LMS Test.Lab Displays: XY Graph
Need to plot force versus displacement? Or pressure versus velocity?
In LMS Test.Lab, the XY plot makes it easy to graph the independent data from two different channels of data against one another. What does this mean exactly?
Consider two channels of data that were acquired at the same time:
Using the XY graph, the force can be plotted against the displacement.
As shown in Figure 1, the displacement data is placed on the X axis of the XY graph, and the force data is put on the Y axis.
The resulting XY graph is:
New insights into the data are achieved by viewing it the XY graph, versus viewing the time data separately. For example, the 90 degree phase difference shows as a circle/oval in the XY graph.
LMS Test.Lab XY plot
To open a XY plot in LMS Test.Lab, click on the XY icon once as shown in Figure 2.
A new XY graph is created in which time histories can be plotted against each other.
First, drag a time channel history into the bottom area of the XY graph (Figure 3). The displacement (mm) vs time data is placed on the X axis.
Drag a second time history into the side area of the XY graph (Figure 4). In this example, force (N) versus time data is used and force is displayed on the Y axis.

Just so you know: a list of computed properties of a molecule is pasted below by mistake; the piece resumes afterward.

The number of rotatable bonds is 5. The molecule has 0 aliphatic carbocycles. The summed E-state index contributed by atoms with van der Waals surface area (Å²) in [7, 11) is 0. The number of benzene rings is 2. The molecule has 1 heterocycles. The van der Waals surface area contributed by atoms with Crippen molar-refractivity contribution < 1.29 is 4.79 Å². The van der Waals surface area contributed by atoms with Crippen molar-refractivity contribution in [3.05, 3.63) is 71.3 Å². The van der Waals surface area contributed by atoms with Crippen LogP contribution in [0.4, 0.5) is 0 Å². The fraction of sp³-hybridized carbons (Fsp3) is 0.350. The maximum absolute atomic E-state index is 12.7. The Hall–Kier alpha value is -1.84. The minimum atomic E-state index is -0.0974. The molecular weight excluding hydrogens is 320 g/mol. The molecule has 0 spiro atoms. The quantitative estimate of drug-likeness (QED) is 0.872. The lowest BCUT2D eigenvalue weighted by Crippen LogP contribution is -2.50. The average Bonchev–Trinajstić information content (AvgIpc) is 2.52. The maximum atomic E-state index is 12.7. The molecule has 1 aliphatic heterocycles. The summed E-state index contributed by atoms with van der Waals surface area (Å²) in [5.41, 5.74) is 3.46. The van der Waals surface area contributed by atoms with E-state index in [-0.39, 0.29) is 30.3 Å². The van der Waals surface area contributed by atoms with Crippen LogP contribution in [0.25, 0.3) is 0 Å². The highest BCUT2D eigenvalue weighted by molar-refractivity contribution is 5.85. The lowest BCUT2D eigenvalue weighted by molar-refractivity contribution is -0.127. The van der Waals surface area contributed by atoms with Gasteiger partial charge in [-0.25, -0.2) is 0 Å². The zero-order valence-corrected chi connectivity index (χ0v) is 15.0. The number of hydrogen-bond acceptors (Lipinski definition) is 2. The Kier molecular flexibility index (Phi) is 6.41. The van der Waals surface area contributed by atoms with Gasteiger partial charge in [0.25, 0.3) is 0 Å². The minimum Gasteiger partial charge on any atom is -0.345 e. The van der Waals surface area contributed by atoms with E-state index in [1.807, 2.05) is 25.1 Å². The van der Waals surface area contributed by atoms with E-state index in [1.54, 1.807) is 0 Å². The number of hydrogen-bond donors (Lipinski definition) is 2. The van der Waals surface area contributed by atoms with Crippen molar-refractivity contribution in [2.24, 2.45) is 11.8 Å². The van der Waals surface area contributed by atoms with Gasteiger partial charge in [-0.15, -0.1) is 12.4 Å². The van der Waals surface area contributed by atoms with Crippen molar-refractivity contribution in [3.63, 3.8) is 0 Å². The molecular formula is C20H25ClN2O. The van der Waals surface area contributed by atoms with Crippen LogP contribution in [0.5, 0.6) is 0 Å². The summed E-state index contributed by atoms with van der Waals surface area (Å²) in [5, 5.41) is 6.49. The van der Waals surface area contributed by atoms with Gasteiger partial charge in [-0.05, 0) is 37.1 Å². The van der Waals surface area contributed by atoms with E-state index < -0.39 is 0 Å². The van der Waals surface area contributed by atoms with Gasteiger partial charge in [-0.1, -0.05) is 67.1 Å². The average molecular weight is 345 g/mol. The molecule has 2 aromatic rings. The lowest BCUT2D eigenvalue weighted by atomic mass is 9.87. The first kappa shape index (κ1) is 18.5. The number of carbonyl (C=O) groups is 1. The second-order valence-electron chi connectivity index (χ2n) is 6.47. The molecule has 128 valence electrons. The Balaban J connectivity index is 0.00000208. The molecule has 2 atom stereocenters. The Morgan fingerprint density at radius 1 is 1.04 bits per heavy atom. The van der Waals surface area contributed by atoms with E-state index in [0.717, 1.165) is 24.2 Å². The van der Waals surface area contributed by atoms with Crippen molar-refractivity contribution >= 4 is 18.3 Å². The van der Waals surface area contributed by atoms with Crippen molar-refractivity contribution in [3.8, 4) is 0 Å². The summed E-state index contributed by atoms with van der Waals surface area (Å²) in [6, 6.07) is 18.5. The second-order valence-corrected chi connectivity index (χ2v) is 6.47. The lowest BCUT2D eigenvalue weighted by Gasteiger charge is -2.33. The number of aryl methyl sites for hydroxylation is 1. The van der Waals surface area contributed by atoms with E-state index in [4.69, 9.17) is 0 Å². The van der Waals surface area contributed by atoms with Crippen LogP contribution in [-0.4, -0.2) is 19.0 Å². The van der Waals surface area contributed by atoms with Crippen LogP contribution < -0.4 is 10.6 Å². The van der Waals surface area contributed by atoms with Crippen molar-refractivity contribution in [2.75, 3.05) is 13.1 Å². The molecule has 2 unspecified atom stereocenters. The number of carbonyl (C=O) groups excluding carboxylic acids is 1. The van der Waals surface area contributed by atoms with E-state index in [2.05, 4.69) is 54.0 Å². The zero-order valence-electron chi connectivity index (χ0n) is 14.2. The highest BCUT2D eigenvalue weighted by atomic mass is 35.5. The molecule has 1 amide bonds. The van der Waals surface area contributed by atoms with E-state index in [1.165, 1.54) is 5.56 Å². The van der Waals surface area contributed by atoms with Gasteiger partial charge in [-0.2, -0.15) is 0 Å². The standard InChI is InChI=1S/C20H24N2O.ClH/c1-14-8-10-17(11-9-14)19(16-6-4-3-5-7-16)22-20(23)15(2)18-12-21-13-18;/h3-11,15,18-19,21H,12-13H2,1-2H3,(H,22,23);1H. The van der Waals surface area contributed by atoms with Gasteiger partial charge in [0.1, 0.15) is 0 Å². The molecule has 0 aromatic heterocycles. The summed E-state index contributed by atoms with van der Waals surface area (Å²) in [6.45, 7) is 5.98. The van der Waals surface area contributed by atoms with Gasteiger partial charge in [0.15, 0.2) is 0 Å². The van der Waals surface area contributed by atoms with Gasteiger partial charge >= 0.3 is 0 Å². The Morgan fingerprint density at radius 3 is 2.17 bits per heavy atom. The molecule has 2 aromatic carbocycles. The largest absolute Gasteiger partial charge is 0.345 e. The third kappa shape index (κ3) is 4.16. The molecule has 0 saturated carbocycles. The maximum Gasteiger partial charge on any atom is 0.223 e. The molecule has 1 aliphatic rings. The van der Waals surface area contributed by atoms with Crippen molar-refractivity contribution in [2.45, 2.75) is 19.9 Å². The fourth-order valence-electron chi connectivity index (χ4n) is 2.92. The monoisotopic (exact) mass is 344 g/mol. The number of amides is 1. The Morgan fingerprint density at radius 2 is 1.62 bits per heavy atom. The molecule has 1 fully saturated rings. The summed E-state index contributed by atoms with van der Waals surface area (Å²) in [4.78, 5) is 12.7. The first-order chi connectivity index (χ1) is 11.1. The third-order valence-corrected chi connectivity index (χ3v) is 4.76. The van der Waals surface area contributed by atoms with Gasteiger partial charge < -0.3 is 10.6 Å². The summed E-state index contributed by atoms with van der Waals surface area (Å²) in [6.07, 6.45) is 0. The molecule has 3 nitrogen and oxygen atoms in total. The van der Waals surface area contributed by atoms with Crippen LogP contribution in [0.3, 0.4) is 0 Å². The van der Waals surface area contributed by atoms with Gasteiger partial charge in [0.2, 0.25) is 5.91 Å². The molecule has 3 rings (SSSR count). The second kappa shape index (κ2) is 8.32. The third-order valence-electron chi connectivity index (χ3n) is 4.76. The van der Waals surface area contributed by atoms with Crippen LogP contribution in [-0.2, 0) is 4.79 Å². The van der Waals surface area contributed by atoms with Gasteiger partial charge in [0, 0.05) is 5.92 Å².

The two channels will be plotted against each other in the XY plot as shown in Figure 5.
That is all there is to it!
The time graph located below the XY graph can be used to display only a subsection of the data. This can be done interactively:
Check out the ‘mouse and keyboard shortcuts’ knowledge base article for more display shortcuts.
A shaft centerline plot shows changes in the radial positon of a rotating shaft. This is done by mounting proximity probes at 90 degree angles on the bearing of a rotating shaft (Figure 6).
By plotting the two displacements against each other (Figure 7), different issues in the rotating system can be identified. An issue can manifest itself with a distinct pattern in the XY graph.
The shaft centerline plot shows the XY position of the shaft. If plotted against the clearance of a bearing, it can be seen if the shaft is rotating about the center of the bearing or not.
PV Diagram and the angle domain
In a combustion engine, plotting the cylinder pressure (P) versus the enclosed cylinder volume (V) results in a PV diagram (Figure 8).
For a PV diagram, the individual channels are functions of angle, rather than time. The PV diagram is done over one ‘cycle’, or two revolutions (720 degrees total). In a four stroke combustion engine, a complete combustion cycle takes two revolutions of the engine (Figure 9).
There are Intake, Compression, Power, and Exhaust strokes which takes two revolutions to complete.
The enclosed area in the PV diagram is used to determine the Mean Effective Pressure (MEP) of an engine. It gives insight into how much power the engine produces.
The XY graph is used to plot the independent variables of two functions or channels against one another. The functions or channels could have dependent variables of:
Plotting the two sets of data in a XY can produce insights that cannot be easily seen from the respective pieces of data themselves.
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